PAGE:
NestingContently.Umbraco 12.0.0

.NET 7.0
dotnet add package NestingContently.Umbraco --version 12.0.0
NuGet\Install-Package NestingContently.Umbraco -Version 12.0.0
This command is intended to be used within the Package Manager Console in Visual Studio, as it uses the NuGet module's version of Install-Package.
<PackageReference Include="NestingContently.Umbraco" Version="12.0.0" />
For projects that support PackageReference, copy this XML node into the project file to reference the package.
paket add NestingContently.Umbraco --version 12.0.0
#r "nuget: NestingContently.Umbraco, 12.0.0"
#r directive can be used in F# Interactive and Polyglot Notebooks. Copy this into the interactive tool or source code of the script to reference the package.
// Install NestingContently.Umbraco as a Cake Addin
#addin nuget:?package=NestingContently.Umbraco&version=12.0.0

// Install NestingContently.Umbraco as a Cake Tool
#tool nuget:?package=NestingContently.Umbraco&version=12.0.0

Depending on who you ask, a big gap in Umbraco's original Nested Content property editor was the ability to disable nested items (ie, keep them in the current editor, but turn 'em off on the front end).

There are workarounds, but for our Dear Editors, the best solution is an additional button in the header row for each nested item (Archetype fans, I see you nodding).

While the days of Nested Content are largely behind us, the same issue exists in Block Grid and Block List.

The latest versions of Nesting Contently support ONLY Block-based editors on Umbraco 10+, adding a toggle to the block header so your editors will forever be ... wait for it ... Nesting Contently.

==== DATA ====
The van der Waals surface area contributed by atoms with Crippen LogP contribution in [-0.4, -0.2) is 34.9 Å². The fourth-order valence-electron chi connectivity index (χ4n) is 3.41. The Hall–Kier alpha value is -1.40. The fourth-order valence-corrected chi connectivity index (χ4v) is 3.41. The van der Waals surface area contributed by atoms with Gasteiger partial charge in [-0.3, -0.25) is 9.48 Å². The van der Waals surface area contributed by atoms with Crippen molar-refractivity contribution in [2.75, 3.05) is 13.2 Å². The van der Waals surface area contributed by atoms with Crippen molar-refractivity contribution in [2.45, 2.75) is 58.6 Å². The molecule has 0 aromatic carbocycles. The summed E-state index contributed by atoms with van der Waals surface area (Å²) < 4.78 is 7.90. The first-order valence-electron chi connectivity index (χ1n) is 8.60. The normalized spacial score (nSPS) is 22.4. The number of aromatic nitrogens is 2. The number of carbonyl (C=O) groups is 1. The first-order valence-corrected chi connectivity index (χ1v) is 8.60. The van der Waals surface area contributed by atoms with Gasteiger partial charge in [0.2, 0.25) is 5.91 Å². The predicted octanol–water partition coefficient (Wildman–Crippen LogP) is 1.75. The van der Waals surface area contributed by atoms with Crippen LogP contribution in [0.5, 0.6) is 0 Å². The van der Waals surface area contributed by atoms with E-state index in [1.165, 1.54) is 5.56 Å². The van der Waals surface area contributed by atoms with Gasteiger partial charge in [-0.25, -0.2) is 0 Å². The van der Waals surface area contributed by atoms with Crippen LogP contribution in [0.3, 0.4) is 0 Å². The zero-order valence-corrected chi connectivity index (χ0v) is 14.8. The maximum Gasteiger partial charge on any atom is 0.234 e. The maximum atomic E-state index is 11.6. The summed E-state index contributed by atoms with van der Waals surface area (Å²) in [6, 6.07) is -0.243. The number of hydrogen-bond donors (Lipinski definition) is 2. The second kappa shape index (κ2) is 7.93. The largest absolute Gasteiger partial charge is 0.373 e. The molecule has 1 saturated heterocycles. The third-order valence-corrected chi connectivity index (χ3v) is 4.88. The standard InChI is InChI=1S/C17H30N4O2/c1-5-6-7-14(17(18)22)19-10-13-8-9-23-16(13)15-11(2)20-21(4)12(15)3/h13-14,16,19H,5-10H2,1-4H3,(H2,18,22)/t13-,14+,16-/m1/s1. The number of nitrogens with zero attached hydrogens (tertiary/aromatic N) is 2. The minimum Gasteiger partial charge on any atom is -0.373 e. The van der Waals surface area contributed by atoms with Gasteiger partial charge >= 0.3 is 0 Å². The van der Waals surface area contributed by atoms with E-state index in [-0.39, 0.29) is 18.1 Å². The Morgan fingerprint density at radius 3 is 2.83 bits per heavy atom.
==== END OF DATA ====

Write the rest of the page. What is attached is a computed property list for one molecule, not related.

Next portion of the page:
Getting started

Installing and setting up the latest Nesting Contently version is straightforward:

  • Install via your CLI of choice:
    • dotnet add package NestingContently.Umbraco
    • Install-Package NestingContently.Umbraco
  • Add a true/false property to the block element (settings or content, either is fine)
  • The property alias MUST be umbracoNaviHide
  • Done. That's it. No more.
  • Amaze your editors with the added flexibility

There's no longer a property editor to install, just some helpful Javascript to manage injecting the button and syncing the value change back to the block.

Nesting Contently v10+ ships with property value converters for Block List and Block Grid, to remove any hidden blocks before rendering.

For Block Grid, this works with infinitely nested blocks, so feel free to create disgusting levels of nesting (don't really, your editors will hate you).

There's no need to read any further, the rest is just a history lesson, but you can jump straight to the good part and the follow up good part.

What about the old Umbraco versions?

Nesting Contently originally supported Umbraco v7 (Nesting Contently v1), and only supported the Nested Content editor.